We share this planet with some incredible creatures. Whilst you can see many of these animals by taking a trip to your local zoo, nothing beats seeing these animals in their natural habitat. If you’re an animal lover and you’d like to get close to some exotic and rare wildlife, why not try some of these adventures?
Dive the Great Barrier Reef of Australia
There are many great reefs around the world worth diving from Indonesia to the Red Sea. The Great Barrier Reef however is the largest, the most famous and the best suited for tourists. Cairns and Brisbane are great places to go to take a tour of the reef. You can go snorkelling with sea turtles, you can scuba dive with sharks or you can take a more leisurely tour from a glass-bottomed boat. The biodiversity in this reef is huge, sporting all kinds of exotic fish and corals. Unfortunately, global warming is slowly killing of the reef – many of the impressive corals are starting to lose their colour due to the warming waters (a natural defence mechanism known as bleaching, which is a sign they are suffering). All in all, it’s a place you want to visit sooner rather than later.
Take a big five safari in Africa
An African safari is the ultimate wildlife experience. The best tours aim to help you see ‘the big five’ – the hardest animals to track and hunt in times gone by (these animals are now protected as many are endangered). These include the lion, the leopard, the African bush elephant, the rhinoceros and the buffalo. A safari vacation in South Africa can help you to see these mighty creatures. Kruger National Park in South Africa is also home to many other iconic African animals including giraffe, zebras, wildebeest, hyenas and hippos, as well as rarer animals like civets and African fish Eagles. Serengeti National Park in Tanzania meanwhile is also a popular choice for safaris due to the annual migration in which over a million wildebeest go on the move to find greener pastures for grazing on.
Hang with orangutans in Borneo
Orangutans are severely endangered and there are only two places in the world to see them – Sumatra and Borneo. Of the two, Borneo has the biggest population. There are many rehabilitation centres where you’re guaranteed to see these wise old apes swinging around the trees. However, those who want to try and spot them in the true wild may be lucky enough to see them along the Kinabatangan river. There are many boat tours along this river in which knowledgeable guides can help locate these impressive creatures. You can even book accommodation along this river, which could increase your chances of seeing these apes. Borneo is home to many other exotic animals too including tigers, rhinos and elephants.
Swim with manatees in Florida
Whilst there are many opportunities around the world to swim with dolphins, a swim with these gentle giants can be more rewarding. They don’t have the aggression that wild dolphins have – some may even brush up against you in the water. Florida is the best place to see Manatees. Whilst it’s never guaranteed you’ll see one or certainly touch one, many river tours have a high chance of spotting these animals, with many allowing you to get in the water with them. If you don’t fancy getting wet, there are many viewing points such as Spring Bayou (go in the winter and you can sometimes see flocks of these animals).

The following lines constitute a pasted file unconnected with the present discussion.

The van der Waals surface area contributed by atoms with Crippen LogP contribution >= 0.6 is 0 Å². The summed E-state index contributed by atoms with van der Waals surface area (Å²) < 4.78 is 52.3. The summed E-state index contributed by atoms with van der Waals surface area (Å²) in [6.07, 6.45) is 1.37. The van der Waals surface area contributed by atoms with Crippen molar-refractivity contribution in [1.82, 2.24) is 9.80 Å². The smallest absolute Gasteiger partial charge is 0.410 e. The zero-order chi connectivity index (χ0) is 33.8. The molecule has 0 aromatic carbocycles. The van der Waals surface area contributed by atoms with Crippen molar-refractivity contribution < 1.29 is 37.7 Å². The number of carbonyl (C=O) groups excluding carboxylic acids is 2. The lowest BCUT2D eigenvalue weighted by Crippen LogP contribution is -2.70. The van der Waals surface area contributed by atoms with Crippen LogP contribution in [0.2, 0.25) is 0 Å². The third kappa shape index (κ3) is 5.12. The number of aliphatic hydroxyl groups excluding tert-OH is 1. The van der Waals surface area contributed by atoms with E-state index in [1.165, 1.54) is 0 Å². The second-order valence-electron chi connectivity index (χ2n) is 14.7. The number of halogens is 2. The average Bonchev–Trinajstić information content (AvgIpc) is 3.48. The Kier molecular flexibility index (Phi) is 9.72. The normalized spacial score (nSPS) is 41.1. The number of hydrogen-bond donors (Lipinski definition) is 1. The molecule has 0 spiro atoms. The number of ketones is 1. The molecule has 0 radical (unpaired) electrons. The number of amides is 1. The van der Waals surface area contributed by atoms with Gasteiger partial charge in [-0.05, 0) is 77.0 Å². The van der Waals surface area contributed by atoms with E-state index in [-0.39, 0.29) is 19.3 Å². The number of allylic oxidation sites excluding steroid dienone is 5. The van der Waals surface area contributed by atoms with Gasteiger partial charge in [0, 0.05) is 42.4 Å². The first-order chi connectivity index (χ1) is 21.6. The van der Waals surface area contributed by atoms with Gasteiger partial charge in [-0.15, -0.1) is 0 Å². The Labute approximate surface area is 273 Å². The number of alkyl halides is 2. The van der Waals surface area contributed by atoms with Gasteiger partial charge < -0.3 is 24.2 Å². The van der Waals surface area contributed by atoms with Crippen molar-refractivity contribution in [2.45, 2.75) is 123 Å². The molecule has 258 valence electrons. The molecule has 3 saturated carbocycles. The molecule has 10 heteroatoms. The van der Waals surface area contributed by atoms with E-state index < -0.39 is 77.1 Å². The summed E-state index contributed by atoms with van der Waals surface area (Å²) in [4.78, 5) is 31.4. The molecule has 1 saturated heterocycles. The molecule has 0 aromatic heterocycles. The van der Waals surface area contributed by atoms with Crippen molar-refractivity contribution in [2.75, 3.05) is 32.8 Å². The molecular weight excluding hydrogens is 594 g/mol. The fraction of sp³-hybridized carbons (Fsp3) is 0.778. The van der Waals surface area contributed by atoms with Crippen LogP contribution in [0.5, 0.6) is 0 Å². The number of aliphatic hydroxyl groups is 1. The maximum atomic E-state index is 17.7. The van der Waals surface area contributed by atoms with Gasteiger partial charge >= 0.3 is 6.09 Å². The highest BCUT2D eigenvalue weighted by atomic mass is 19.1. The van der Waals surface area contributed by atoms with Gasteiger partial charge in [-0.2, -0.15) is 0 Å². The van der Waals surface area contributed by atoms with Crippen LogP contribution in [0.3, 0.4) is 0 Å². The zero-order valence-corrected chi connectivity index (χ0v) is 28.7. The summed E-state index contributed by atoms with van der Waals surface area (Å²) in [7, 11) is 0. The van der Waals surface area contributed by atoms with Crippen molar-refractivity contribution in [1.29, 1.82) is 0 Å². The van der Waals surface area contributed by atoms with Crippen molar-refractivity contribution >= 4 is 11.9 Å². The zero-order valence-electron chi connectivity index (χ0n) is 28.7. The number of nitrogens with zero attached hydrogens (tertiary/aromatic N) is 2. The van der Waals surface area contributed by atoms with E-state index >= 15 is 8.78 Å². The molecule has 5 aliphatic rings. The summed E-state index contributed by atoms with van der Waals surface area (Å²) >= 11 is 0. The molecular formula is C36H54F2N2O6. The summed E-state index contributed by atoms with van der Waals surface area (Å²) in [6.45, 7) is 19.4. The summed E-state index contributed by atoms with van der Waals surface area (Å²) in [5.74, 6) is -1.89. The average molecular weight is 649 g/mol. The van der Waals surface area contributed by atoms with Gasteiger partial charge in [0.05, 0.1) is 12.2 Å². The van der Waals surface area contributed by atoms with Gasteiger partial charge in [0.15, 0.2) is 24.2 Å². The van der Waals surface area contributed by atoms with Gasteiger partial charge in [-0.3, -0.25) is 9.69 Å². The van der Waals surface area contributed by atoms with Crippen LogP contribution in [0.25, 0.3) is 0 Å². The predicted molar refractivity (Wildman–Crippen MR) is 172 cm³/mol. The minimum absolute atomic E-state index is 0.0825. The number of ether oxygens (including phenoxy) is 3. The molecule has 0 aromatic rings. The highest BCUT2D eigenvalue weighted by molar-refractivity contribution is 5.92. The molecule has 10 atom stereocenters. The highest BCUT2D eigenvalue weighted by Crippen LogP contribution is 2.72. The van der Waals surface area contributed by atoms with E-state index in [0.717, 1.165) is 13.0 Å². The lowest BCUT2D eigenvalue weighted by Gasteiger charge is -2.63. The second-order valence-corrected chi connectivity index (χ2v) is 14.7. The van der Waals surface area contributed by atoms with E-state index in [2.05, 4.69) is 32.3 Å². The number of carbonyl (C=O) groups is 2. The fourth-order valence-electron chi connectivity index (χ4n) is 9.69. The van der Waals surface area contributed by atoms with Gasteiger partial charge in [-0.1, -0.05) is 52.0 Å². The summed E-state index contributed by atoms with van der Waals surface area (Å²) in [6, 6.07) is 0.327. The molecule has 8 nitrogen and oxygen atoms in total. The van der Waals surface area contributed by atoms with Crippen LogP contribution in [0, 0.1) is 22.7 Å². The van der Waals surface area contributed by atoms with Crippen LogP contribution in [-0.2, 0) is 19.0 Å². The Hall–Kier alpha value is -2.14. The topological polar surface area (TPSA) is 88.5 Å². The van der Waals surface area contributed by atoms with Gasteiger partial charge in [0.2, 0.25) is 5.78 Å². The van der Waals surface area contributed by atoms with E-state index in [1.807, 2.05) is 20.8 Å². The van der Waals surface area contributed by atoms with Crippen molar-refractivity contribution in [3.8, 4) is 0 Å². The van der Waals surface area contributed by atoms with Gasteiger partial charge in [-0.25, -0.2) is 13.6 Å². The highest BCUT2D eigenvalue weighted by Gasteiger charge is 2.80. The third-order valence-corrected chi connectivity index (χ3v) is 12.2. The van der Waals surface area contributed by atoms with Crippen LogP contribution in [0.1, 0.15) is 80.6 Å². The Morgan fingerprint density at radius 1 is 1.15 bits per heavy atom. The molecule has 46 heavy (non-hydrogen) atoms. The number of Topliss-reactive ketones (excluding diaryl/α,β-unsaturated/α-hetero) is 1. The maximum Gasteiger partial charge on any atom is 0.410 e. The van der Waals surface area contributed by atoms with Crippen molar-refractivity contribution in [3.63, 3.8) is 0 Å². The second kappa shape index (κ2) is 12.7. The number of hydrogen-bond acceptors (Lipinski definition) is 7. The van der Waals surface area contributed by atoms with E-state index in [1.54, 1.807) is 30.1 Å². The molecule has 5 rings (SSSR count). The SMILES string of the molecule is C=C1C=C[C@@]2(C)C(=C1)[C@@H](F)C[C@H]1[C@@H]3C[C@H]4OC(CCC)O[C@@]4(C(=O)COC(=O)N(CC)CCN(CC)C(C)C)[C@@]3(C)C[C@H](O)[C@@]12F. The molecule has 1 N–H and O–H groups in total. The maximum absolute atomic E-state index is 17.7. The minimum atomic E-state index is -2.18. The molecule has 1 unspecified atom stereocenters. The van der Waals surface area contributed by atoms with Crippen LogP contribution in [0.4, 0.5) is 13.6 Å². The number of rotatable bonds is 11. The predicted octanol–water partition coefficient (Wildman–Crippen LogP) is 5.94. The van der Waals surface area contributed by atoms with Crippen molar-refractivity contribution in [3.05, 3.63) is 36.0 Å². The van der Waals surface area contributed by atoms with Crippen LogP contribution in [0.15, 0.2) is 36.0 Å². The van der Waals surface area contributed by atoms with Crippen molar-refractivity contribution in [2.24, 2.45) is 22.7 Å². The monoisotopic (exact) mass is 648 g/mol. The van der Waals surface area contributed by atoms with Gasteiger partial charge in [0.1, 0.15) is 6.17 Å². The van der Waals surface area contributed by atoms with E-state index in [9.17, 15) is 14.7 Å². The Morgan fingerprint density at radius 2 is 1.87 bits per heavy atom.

See elephants in Sri Lanka
There aren’t many Asian Elephants left in the wild. Sri Lanka’s Yala National Park is arguably the best place to spot these creatures – here you can also spot sambar, mongooses and potentially leopards. You can take a guided safari of this park that could help you to find the best viewing spots. Other national parks in Sri Lanka also have their elephant populations. Orphanages as found in Pinniwala meanwhile can guarantee you’ll see an elephant.
Go whale watching in Iceland
A popular country for spotting whales is Iceland – over 20 different species inhabit the waters including blue whales, humpbacks, mikes and killer whales. Dolphins and porpoises are also common sights. There are boat trips available from Reykjavik, but your best chance of seeing these animals is to take a tour from Husavik. These trips can get very cold, so it’s worth wrapping up warm.
Go birdwatching in Jamaica
Jamaica has one of the greatest biodiversities of birds in the world. The island has everything from parrots to hummingbirds to owls to woodpeckers. It also has 28 endemic species including the black billed parrot, the Jamaica owl and the crested quail dove. There are several birdwatching tours to help spot these birds, although some birder may prefer to try and spot them themselves.
Take a tour of Komodo island
The Indonesian island of Komodo is home to the notorious Komodo Dragon. It’s the largest lizard in the world and is known for being a dangerous predator, even preying on humans. If you’re visiting Komodo, you’re always safest going as part of a tour. These Komodo Dragon tours aren’t only safer, but they’ll maximise your chance of spotting one of these animals. The island is also home to a number of other exotic animals including water buffalo, wild boars and civets.
Gawp at the Galapagos wildlife
The Galapagos islands of the coast of Ecuador were studied by Darwin and were the basis of his evolutionary theory. No large predators inhabit the island, which has allow much of the wildlife to thrive. The Galapagos tortoise is the biggest in the world and is a popular attraction. Other endemic wildlife include flightless cormorants, marine iguanas and the Galapagos penguin. Here, you can also watch turtles hatching on the beach and spot sea lions off the coast. It’s also a popular hotspot for birders due to its huge range of bird species.